I re-read this morning's post about my bike crash. Boy, was I ever dramatic! I think it was the Vicodin talking. It was pretty serious, and I could have broken some bones or if I hadn't had on a bike helmet, there's no telling what would have happened to my head when it hit the pavement. Even my biking gloves offered some protection, because one of them had a big rip in it after the crash. That could have been a rip in my hand.
It's kind of funny because about ten minutes before I fell, I saw a guy riding without a helmet, with the wind blowing through his hair. I remembered when I was a kid and we never wore bike helmets. I even thought that the helmets are really for riding in traffic, in case you get hit by a car. My logic was that out on my trail, it's just bicyclists and pedestrians.What could happen to me out there that I would need a helmet for protection. I was really wrong about that one. I need protection from myself!
By the way, just so you all don't think I have a drug habit or something, the Vicodin was left over from my root canal a couple months ago. My dentist insisted on giving me a prescription of 20 pills. I have no idea why he thought I needed them (other than he knows I'm a big baby when it comes to pain). I took one after the root canal, and threw up. The root canal didn't really even hurt much. On the other hand, my wrist hurt so bad last night that given the choice of throwing up or the pain, I'd take the chance on the throwing up. Luckily, the Vicodin didn't affect me like that this time.
I'm still debating on going to the doctor in the morning. I guess I'll see how it feels. Typing still hurts, so I'm not sure how work will be since I type all day for my job.
The reason for my accident was totally because I wasn't paying attention to what I was doing. I was being careless. When going downhill, rule # 1 is to keep both hands on the handlebars and both eyes on the road. Don't look down at your iPod, try to find the volume to adjust it with one hand, when traveling 15-20 mph going downhill and gaining speed. It's really not a good idea.
Thanks for your kind words in my last post. I really am okay, and I didn't break anything so all is good.
Roxie asked me a question about my BodyMedia, how does it know sleeping versus laying down. I haven't figured that out yet. This is what it says on the web site:
How does the Armband measure my calories, activity, and sleep?The Armband contains multiple sensors that measure motion, body heat, skin temperature, and conductivity. A proprietary algorithm "crunches" the collected information and the user's personal body parameters to deliver accurate information on calories, activity levels, steps, lying down, and sleep time.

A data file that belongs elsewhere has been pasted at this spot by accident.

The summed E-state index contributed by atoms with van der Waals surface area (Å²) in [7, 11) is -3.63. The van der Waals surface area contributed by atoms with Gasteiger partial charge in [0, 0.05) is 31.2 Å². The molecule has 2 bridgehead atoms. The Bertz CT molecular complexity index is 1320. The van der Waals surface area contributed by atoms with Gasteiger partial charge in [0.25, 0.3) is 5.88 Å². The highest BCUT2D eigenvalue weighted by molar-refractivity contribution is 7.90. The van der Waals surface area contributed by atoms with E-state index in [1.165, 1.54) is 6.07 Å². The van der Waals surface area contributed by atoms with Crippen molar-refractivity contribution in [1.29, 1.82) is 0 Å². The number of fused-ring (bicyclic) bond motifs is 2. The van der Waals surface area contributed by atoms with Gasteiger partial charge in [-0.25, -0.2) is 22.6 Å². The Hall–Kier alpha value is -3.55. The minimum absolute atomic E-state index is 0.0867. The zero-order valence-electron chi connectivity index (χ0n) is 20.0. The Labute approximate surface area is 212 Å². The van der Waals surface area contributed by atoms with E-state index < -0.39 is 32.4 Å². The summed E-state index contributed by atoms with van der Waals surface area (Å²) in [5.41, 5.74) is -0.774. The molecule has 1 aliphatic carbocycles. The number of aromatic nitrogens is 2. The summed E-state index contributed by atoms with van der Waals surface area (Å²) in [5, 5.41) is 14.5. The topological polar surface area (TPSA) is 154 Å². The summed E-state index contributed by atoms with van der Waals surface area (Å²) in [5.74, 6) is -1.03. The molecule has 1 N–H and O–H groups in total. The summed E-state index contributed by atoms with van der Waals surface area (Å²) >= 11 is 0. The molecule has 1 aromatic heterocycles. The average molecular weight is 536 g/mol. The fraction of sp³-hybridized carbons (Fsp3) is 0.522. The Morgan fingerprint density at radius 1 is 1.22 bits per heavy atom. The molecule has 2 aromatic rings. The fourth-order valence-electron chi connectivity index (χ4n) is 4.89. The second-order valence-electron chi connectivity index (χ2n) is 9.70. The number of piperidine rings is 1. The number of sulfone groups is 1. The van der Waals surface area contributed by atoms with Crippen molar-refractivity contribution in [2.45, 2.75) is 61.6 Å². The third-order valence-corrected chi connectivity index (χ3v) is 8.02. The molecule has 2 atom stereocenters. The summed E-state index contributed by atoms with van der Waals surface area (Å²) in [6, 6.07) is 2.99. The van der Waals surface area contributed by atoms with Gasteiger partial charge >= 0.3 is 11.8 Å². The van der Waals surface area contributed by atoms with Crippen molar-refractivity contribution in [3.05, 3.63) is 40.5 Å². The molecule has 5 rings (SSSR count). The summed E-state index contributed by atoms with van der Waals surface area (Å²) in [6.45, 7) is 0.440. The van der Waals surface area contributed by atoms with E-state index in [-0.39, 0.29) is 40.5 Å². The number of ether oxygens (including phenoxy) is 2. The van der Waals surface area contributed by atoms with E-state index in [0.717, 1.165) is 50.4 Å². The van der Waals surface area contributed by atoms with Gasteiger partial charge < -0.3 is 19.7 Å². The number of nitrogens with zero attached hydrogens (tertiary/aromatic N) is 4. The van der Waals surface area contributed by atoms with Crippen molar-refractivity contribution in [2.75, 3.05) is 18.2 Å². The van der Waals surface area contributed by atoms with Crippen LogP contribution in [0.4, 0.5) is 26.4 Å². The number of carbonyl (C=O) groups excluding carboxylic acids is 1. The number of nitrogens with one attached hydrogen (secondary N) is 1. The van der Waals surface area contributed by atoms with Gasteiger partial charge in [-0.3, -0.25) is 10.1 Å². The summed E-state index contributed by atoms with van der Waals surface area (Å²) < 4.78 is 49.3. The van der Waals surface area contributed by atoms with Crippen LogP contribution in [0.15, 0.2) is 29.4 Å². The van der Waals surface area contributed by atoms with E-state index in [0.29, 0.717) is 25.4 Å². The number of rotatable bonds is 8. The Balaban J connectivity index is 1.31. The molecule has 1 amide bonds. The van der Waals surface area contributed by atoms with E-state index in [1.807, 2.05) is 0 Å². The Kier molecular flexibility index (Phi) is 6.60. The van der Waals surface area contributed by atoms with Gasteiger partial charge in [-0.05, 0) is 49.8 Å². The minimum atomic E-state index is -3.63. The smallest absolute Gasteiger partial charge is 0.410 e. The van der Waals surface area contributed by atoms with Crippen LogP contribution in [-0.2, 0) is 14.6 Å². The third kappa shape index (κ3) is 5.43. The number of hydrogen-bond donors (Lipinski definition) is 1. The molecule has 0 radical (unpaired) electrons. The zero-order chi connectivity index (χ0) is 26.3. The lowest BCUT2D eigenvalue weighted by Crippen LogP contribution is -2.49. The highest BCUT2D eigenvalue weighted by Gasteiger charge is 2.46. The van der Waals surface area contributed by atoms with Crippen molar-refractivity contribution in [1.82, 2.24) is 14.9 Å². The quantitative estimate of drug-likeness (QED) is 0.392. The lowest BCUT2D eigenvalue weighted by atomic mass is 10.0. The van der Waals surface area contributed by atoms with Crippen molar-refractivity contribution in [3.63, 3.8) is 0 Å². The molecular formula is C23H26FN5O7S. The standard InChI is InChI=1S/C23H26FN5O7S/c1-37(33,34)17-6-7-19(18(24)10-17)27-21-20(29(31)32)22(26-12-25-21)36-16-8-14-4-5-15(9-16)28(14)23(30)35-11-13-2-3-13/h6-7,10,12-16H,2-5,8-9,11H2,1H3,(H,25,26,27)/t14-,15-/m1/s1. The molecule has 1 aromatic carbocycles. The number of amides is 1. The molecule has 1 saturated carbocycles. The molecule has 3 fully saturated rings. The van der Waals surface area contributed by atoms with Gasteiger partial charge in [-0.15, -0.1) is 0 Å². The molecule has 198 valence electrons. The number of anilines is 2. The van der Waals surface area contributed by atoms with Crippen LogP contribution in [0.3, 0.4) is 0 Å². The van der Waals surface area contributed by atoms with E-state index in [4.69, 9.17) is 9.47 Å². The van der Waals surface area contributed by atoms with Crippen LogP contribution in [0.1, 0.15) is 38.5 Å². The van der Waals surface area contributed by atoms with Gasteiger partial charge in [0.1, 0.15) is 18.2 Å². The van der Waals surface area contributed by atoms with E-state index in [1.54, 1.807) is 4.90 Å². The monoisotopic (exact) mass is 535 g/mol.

A "proprietary algorithm", I'm not really sure if that's true, or if they're just making something up. I do know that it seems accurate. I notice the times I wake up during the night and looking at the chart the BodyMedia provides when I sync the data, it looks pretty correct. I can remember that I was definitely awake at the times it says I was awake (often 1 a.m., 2 a.m., 4 a.m., 5 a.m.). Even if I don't get up, I wake up and look at the clock.
The other thing Roxie asked me about was about eating carbs in the evening. I've heard this off and on over the years, but never paid attention to it. I've always thought it doesn't matter that much what you eat, it's how much of it you're eating. Of course, healthy, whole foods are better for you, but if you want a sweet treat in the evening, it's okay as long as you count the calories (or Points).
When I'm talking about a treat, for me that always meant a Weight Watchers frozen treat or a Dreyer's frozen juice bar, or some fresh fruit. Or maybe even frozen fruit with Greek yogurt.
I watched a Netflix streaming video a few weeks ago that was about healthy eating and obesity. I actually watched several but I can't remember which one talked about the carb thing. They said you shouldn't eat a lot of carbs in the evening. They didn't say no carbs, just to limit your carb intake in the evening to help control cravings. Since I've never been a fan of low-carb diets, I chose to ignore that piece of advice.
Then last week Gagan, the personal trainer, asked me why I thought I'd gained so much weight. I had told him I'd gained back 40 pounds in about a year and a half. I told him it was because I ate too much healthy food, especially in the evenings. I said I love fruit but I know too much of a good thing is bad. That's when he told me fruit is great for you, but it depends when you eat it. You shouldn't eat it in the evenings because it will cause cravings.
I didn't ask where he'd learned this or the scientific reason for it. I do know he was 40 pounds overweight himself, and lost the weight and now competes in body building competitions. So although I have no explanation of why this would even work, I thought why not give it a shot.
Today is day six without a binge (that's when I had my personal training session with Gagan and he told me about the fruit). It's also day five of using my BodyMedia and tracking all my food. I still eat fruit and carbs during the day, but I've changed my evening snacks to be fruit and carb free. Protein and low-carb vegetables are more of what I'm eating in the evening if I really feel hungry. Oddly, I haven't been hungry in the evenings this past week.
Since I have a huge sweet tooth, this is a big change for me. I can really tell a difference in the cravings and feelings that I want to stuff my face in the evenings. They seem to have disappeared. I can't explain why this is happening, but I feel a sense of freedom when it comes to food. For the first time in, well, forever, I feel like I have some control over what and how much I'm eating.
Maybe it is all in my head, but whether it's mental or physical, it's working and that's all I really care about.